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Drug-resistant bacterium in North American food supply


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Scientists have found a previously undetected drug-resistant bacterium in the North American food supply.

Routine testing of raw squid that was for sale in Saskatoon, Canada revealed a carbapenem-resistant strain of bacteria. Carbapenem is a "last resort" antibiotic, given to patients for whom more common antibiotics have failed. As resistance to our last line of defense grows, public health officials caution that we may get closer to being unable to treat some infections.

The location -- a grocery store -- is troubling to researchers, as it potentially expands the exposure risk from a relatively small slice of the public to a much larger sector.

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For gonorrhoea, a dangerous sexually-transmitted disease that infects more than a million people across the world every day, antibiotic treatments are failing fast as superbug forms of the bacteria that causes it outpace them.

At least 10 countries - including Austria, Australia, Britain, Canada, France, Japan, Norway, South Africa, Slovenia and Sweden, now report having patients with gonorrhoea that is totally untreatable.

Only a handful of new antibiotics have been developed and brought to market in the past few decades, and it is a race against time to find more as bacterial infections increasingly evolve into "superbugs" resistant to even the most powerful last-resort medicines reserved for extreme cases.

One of the best known superbugs, MRSA, is alone estimated to kill around 19,000 people every year in the United States - far more than HIV and AIDS - and a similar number in Europe.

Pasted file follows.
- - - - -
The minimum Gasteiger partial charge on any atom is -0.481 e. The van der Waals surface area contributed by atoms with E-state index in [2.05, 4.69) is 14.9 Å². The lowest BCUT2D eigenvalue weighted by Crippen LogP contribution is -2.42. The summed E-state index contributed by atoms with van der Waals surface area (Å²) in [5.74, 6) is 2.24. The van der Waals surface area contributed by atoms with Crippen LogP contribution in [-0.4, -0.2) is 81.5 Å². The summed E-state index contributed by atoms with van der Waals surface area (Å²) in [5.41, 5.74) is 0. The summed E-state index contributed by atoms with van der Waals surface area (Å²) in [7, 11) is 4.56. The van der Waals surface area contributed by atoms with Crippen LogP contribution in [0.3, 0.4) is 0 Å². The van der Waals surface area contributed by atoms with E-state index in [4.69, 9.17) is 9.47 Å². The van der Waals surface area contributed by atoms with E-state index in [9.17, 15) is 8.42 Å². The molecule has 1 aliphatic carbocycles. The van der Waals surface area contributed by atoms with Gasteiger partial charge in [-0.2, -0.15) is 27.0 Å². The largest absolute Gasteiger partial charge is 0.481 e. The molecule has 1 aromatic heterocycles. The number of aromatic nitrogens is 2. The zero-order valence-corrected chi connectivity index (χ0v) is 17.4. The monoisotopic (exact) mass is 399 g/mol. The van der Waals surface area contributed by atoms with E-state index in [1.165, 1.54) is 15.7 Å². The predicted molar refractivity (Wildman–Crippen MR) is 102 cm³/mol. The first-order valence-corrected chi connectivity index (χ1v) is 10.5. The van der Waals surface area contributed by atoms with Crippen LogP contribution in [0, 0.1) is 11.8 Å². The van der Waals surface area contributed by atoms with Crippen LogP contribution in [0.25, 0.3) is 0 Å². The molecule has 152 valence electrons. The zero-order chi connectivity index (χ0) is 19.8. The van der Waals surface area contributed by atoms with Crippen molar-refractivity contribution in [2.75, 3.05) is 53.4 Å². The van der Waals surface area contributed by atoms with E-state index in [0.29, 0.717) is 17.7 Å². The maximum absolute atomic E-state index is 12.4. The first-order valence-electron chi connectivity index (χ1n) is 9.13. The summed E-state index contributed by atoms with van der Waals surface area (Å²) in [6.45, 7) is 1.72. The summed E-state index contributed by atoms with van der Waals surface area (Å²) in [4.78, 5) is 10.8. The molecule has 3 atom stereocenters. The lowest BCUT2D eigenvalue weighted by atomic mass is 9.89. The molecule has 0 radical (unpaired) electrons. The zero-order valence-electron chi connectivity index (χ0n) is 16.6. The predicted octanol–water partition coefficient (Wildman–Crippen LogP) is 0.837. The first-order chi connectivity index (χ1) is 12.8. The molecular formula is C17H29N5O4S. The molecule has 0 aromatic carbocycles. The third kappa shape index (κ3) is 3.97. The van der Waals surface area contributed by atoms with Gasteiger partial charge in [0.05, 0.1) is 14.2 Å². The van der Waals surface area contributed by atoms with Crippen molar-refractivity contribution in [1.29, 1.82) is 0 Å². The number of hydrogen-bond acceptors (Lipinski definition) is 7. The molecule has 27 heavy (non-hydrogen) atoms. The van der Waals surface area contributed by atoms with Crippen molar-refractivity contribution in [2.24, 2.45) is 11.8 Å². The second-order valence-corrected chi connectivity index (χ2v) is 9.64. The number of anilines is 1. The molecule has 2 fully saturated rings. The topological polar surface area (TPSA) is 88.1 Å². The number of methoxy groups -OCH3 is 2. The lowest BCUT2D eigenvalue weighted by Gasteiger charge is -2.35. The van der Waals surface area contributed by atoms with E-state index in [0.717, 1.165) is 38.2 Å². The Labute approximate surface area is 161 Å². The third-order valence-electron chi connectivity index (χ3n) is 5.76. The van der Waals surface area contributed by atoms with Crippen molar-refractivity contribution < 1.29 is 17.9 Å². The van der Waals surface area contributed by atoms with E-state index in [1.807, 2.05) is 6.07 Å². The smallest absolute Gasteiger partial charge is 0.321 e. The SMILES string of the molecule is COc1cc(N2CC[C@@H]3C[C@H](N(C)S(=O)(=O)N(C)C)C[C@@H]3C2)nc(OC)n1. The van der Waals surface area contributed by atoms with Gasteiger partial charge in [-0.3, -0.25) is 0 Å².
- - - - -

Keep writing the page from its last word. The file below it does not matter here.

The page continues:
The WHO said in some countries, because of resistance, carbapenems now do not work in more than half of people with common hospital-acquired infections caused by a bacteria called K. pneumoniae, such as pneumonia, blood infections, and infections in newborn babies and intensive-care patients.

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When I was at Uni, 40 years ago, I was friends with some of the medical students in my year. Antibiotic resistance was a cause for concern then. It has taken about 80years since Fleming and Florey & Chain discovered and developed the first penicillins for us to squander their legacy. Inappropriate prescribing to humans (eg for viral conditions), and use in farming as a 'growth promoter ' by the dosing of otherwise healthy animals being the major factor of overuse allowing resistance to develop by natural selection. Political inertia in the face of resistance from big pharma and the agri business has meant little or nothing seems to have been done to address the problem. It was raised in the media here in the UK about two years ago and STILL nothing seems to be happening.

As good as any short explanation in layman's terms of agricultural use and it effects on resistance can be found on this website- see Sequoyah's A Special Place, Concord Five, Chapter 4. http://www.awesomedude.com/sequoyahsplace/Stories/ASP/htcon5.htm#Chapter_Four . The patient, has been found unconscious in the slurry pit of a dairy farm.

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A major problem with drug resistant bacterium is that there has been no major research into either the development of new antibiotics or alternative treatment for the last forty or so years. There is no major economic incentive for the drug companies to invest in antibiotics as the potential income from them does not justify the cost of research and development. There is also no economic incentive for any research into the major alternative, the use of Bactophages, as these cannot be patented so no protected income stream can be developed.

There is a need for governments and world institutions like the WHO to come up with alternative funding for the research and development of new antibiotics and alternative treatments. There is also a need to review the medical licensing framework to provide a means for alternative treatments to be brought into use without the expensive testing and validation that are demanded of new drugs. Currently there are known Bactophages that can be used against a number of drug resistant bacterium but their use in most places is prohibited as nobody has run the clinical trial to verify them, although some have been used for years in places like Russia and Hungary that did not have access to Western antibiotics.

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